Invisible disabilities: in conversation with Rob Cooper

Posted in: Inclusion

For this week's Disability History Month and International Disabilities Awareness Day Media Spotlight, we're in conversation with Rob Cooper, Public Engagement Officer at the University, discussing what it means to be immunocompromised, raising awareness about invisible disabilities, his road to recovery, and the role each of us plays in fostering a culture of care in our community.

How important is it that we acknowledge commemorative days such as International Disabilities Awareness Day, which this year focuses on the theme ‘not all disabilities are visible’?

 For me it’s a reminder that people care about me and my health. Seeing an article on the staff homepage about invisible disabilities makes me feel seen and valued. It reminds me that there are lots of other people out there with invisible disabilities that I would never know about and makes me feel more comfortable talking openly about my experience with disability.

Awareness might not be everything, but it’s a crucial first step. We can’t do anything about problems if we don’t know about them. 

If you’re comfortable sharing, could you tell us more about some of the health challenges you have been dealing with recently?

In July 2021 I was diagnosed with lymphoma, a cancer of the lymphatic system (part of our immune system). Fortunately, lymphoma can normally be fully cured and after two kinds of chemotherapy I’ve been in complete remission for nearly a year.

Photo from a personal album, November 2021.

Earlier this year I also had some radiotherapy to my chest and neck which helps make sure that the lymphoma never comes back. This meant going into hospital every weekday for three weeks which got a bit tedious by the end!

I’m now over a year on from my last chemotherapy which means my immune system has fully recovered and I can go about ‘normal’ life. It’s a bit of a challenge starting to do normal things again when I’ve got so used to isolating and having to be so careful. But it’s been lovely to start seeing friends and colleagues again.

What does it mean to be ‘immunocompromised’?

Being immunocompromised or immunosuppressed means that your immune system isn’t working properly which makes you more vulnerable to infections like flu or Covid-19. There’s lots of treatments, medications and conditions that can cause your immune system to not work very well and chemotherapy is one of them.

Being immunocompromised is a bit of a spectrum. When I was having chemotherapy, I was what’s called neutropenic. This means that I had very few white blood cells and I was very vulnerable to diseases. Even a common cold would put me in hospital, and I had to be admitted several times for small bacterial infections and given antibiotics.

Later on in my treatment I was still vulnerable, particularly to Covid-19 and Flu, but I could start to do more things like meeting people outdoors. However, I still needed to take precautions at this stage such as asking people to take Covid tests before seeing them and wearing masks if there were lots of people around.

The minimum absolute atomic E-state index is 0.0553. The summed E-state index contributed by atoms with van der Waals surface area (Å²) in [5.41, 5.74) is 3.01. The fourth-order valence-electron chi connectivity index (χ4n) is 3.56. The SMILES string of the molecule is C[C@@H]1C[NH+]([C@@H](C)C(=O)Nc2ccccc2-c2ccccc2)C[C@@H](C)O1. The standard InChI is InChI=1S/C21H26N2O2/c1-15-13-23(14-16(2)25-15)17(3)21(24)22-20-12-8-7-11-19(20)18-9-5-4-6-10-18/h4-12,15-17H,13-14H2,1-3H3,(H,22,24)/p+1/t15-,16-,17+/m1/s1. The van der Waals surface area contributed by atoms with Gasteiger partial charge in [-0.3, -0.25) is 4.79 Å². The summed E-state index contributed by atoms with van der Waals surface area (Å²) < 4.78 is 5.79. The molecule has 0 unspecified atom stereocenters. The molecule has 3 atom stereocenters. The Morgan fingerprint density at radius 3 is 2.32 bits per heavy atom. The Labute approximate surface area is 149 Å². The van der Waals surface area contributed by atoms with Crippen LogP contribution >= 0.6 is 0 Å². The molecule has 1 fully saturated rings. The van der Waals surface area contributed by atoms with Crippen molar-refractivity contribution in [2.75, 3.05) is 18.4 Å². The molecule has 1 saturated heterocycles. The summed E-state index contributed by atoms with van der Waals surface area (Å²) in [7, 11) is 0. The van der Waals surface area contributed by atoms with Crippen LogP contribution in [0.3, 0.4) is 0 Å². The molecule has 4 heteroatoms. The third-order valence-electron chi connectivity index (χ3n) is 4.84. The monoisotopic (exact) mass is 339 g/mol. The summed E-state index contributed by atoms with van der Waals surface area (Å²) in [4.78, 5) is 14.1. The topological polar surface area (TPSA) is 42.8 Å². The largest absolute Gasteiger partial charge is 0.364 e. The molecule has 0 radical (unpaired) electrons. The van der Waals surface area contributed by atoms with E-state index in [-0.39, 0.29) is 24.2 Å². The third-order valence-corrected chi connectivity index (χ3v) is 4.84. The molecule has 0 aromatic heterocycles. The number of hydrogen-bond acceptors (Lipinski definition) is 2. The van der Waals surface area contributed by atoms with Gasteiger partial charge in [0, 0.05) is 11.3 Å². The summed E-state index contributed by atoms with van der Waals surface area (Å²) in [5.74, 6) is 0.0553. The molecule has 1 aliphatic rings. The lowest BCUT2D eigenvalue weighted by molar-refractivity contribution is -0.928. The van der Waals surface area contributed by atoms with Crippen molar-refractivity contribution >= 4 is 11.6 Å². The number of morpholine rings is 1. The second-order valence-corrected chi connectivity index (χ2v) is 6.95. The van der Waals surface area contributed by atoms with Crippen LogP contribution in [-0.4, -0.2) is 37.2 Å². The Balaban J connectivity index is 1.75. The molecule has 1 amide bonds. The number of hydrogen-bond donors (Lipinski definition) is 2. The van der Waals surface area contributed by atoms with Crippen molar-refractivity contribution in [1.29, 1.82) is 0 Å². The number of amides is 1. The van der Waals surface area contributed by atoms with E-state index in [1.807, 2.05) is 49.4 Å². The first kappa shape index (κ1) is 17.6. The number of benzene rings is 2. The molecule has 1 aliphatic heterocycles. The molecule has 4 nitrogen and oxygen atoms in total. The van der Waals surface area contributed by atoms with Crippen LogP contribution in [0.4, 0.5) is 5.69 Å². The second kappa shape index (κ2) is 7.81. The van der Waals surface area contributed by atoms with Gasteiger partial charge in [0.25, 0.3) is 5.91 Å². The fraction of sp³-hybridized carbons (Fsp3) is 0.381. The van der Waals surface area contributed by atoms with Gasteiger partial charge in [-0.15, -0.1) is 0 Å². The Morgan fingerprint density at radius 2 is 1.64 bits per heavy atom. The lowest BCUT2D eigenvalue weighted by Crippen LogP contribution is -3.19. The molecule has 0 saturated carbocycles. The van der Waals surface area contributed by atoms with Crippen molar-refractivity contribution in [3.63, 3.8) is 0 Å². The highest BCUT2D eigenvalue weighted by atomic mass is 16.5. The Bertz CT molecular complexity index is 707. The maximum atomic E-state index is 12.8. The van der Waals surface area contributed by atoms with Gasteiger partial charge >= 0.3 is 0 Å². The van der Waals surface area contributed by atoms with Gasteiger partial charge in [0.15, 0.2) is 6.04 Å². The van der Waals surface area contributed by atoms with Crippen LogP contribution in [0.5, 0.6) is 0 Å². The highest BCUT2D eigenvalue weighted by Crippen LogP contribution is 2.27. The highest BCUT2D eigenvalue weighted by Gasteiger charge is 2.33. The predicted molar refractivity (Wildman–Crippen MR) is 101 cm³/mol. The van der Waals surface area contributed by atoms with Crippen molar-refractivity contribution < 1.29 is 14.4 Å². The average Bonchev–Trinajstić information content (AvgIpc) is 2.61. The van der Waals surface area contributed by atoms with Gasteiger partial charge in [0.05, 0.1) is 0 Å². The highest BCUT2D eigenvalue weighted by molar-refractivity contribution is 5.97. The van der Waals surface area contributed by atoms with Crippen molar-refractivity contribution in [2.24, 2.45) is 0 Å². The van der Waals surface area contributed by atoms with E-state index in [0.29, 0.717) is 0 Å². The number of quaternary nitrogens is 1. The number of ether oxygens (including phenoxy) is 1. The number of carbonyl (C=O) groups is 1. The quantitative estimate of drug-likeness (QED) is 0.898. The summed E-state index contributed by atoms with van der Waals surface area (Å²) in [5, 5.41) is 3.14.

Some immunocompromised people will be more vulnerable to disease than others and it’s a very personal choice what precautions you take. There’s no one size fits all approach, but there are things we can do to make life easier and safer for immunocompromised people.

What are some of the misconceptions that you encountered about the cancer treatment and being immunocompromised?

I don’t think people expect cancer in young people. I was 26 when I was diagnosed, and I think most of us assume cancer only happens in older people which isn’t always true. Lymphoma is actually one of the most common cancers for young people.

I think a lot of people assume that being immunocompromised means you have a dangerous underlying condition, but this isn’t always true either. There are lots of medications and conditions that can weaken your immune system and my immune system was still weak even after I was in complete remission. Sometimes this can make immunocompromised people feel ‘disposable’ particularly with the Covid-19 pandemic.

When I was unwell lots of people didn’t want to mention cancer to me because they thought it would upset me. This was tricky because I wanted to talk about my treatment and illness because it was my life, and it was important for me to share those experiences. The key lesson for me is to ask if someone is comfortable talking about their illness, treatment or disability, in my case the answer would almost always be yes.

What has helped you the most navigate this intense chapter of your life?

My partner Jazz has been absolutely amazing. She was always there to drive me to hospital when I needed it, helped with cooking and cleaning when I wasn’t able to and was always there to support me when things were difficult.